RaveThe Atlantic... what a gift it is, no less ambitious a project than its subtitle claims ... Graeber and Wengrow offer a history of the past 30,000 years that is not only wildly different from anything we’re used to, but also far more interesting: textured, surprising, paradoxical, inspiring ... is not a brief for anarchism, though anarchist values—antiauthoritarianism, participatory democracy, small-c communism—are everywhere implicit in it. Above all, it is a brief for possibility, which was, for Graeber, perhaps the highest value of all. The book is something of a glorious mess, full of fascinating digressions, open questions, and missing pieces. It aims to replace the dominant grand narrative of history not with another of its own devising, but with the outline of a picture, only just becoming visible, of a human past replete with political experiment and creativity.
J. M Coetzee
RaveThe AtlanticAs he passed his 70th birthday, J. M. Coetzee...embarked on a highly atypical series of works. His previous 14 novels, all shorter than 300 pages, possessed a spare, compressed intensity of language and design. Now he has completed a trilogy...that sprawls to more than 750. It is ruminative, meandering, and open-ended. Its prose is flat; its mood is often slack. It is strange, enigmatic, unsettling. And oddest of all, it is not about Jesus ... Like any good allegory—any good allegorical novel, at least—the trilogy invites us to read it on multiple levels ... the story is invariably told from the parent’s perspective—in the trilogy, from the perspective of Simón. Which means it takes the form of a baffled, anguished, desperate drive, not to be understood, but to understand: to leap the gulf from self to other, to penetrate the secrets of another soul. And that is Coetzee’s greatest theme of all, the thread that runs throughout his work, that structures his work ... It is no spoiler to reveal that The Death of Jesus narrates Davíd’s demise. Here, at last, the trilogy rises to stretches of power and beauty ... Coetzee is conducting a thought experiment. What does it look like when the truth arrives on Earth in the frail vessel of a human being? How can we recognize it? What do we grasp of it? In what ways does it change the world? ... When the truth arrives on Earth, Coetzee suggests, it takes the form of a question.
MixedThe New York Times Book ReviewA little pruning would have helped. The only point of opening an essay collection is to spend some time with an interesting mind, and Joshua Cohen—novelist, journalist, critic; prodigy, polyglot, polymath—has one of the most interesting minds in circulation. But half as long would have been twice as good ... The diary entries, sprinkled throughout, are pungent morsels of observation. But sustained ideas are harder to come by. Cohen is a drive-by intellectual who moves too fast to question his conjectures—if it occurs to him, it must be true—a verbal prestidigitator who’s inclined to let his language do the thinking for him ... Cohen is most at home, and Attention is at its best, in \'Abroad.\' The section is heavy on literary criticism, the mode in which he goes deepest, because he goes slowest, and in which he is able to bring his learning, as well as his artistic experience, most fully to bear. There are actual arguments here, often brilliant ones ... His solipsistic immaturity can sometimes bother me, but his truculent bravery often delights me.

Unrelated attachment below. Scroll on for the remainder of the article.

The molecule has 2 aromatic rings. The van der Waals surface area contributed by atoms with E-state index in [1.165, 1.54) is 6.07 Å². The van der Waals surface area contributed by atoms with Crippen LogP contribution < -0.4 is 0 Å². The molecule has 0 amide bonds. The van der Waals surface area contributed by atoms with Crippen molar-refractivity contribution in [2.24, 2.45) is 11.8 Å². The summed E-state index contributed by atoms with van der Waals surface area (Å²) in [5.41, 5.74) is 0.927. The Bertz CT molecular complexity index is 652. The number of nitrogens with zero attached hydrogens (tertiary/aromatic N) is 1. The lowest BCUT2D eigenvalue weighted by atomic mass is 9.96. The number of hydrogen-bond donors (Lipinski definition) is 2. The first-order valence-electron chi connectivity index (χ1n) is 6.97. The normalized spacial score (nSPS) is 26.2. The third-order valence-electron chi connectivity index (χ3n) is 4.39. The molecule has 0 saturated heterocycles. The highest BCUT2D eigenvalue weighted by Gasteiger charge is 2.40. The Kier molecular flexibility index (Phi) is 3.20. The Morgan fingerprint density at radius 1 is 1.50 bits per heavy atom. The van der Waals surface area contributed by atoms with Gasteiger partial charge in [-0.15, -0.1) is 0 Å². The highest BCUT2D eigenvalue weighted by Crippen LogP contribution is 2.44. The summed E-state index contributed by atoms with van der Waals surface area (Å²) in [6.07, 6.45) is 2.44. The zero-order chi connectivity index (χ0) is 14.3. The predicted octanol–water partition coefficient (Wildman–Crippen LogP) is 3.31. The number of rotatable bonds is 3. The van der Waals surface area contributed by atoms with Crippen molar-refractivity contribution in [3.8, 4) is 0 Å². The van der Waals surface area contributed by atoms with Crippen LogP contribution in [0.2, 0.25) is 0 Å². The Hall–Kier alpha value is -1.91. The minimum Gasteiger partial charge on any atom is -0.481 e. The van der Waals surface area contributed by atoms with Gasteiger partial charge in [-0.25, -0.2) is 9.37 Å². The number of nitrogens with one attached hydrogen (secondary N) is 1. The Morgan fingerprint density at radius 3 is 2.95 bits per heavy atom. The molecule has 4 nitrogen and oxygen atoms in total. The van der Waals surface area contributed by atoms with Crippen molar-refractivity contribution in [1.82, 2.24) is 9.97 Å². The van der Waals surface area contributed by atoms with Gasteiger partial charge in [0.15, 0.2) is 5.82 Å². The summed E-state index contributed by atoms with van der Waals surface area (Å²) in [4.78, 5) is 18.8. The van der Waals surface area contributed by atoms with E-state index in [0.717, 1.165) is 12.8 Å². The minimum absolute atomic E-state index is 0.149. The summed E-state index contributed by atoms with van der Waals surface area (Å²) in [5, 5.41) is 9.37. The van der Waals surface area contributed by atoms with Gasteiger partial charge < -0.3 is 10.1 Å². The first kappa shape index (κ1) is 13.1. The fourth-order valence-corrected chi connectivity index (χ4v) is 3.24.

MixedThe New York Times Sunday Book ReviewThe Marriage Plot is yet a new departure — daylight realism, like Middlesex, but far more intimate in tone and scale … The novel isn’t really concerned with matrimony or the stories we tell about it, and the title, the opening glance at Madeleine’s library and the intermittent talk of books come across as attempts to impose an exogenous meaning. The novel isn’t really about love either, except secondarily. It’s about what Eugenides’s books are always about, no matter how they differ: the drama of coming of age … The story is wry, engaging and beautifully constructed. And yet it finally sells its characters short.
PositiveBookforumFranzen remains superb at rendering the psychological texture of everyday experience: the gyrations of the soul, the power struggles of domestic life, the chess moves of romantic behavior. But if the terrain, and the mind that maps it, are recognizably those of the earlier novel, the contours are different … The novel is named for our nation’s highest value and is everywhere a criticism of it. The desire for freedom, in Franzen’s view, is nothing other than an adolescent urge for irresponsibility and unconnectedness. The novel is full of people whose freedom not only makes them miserable, it makes everyone around them miserable, too.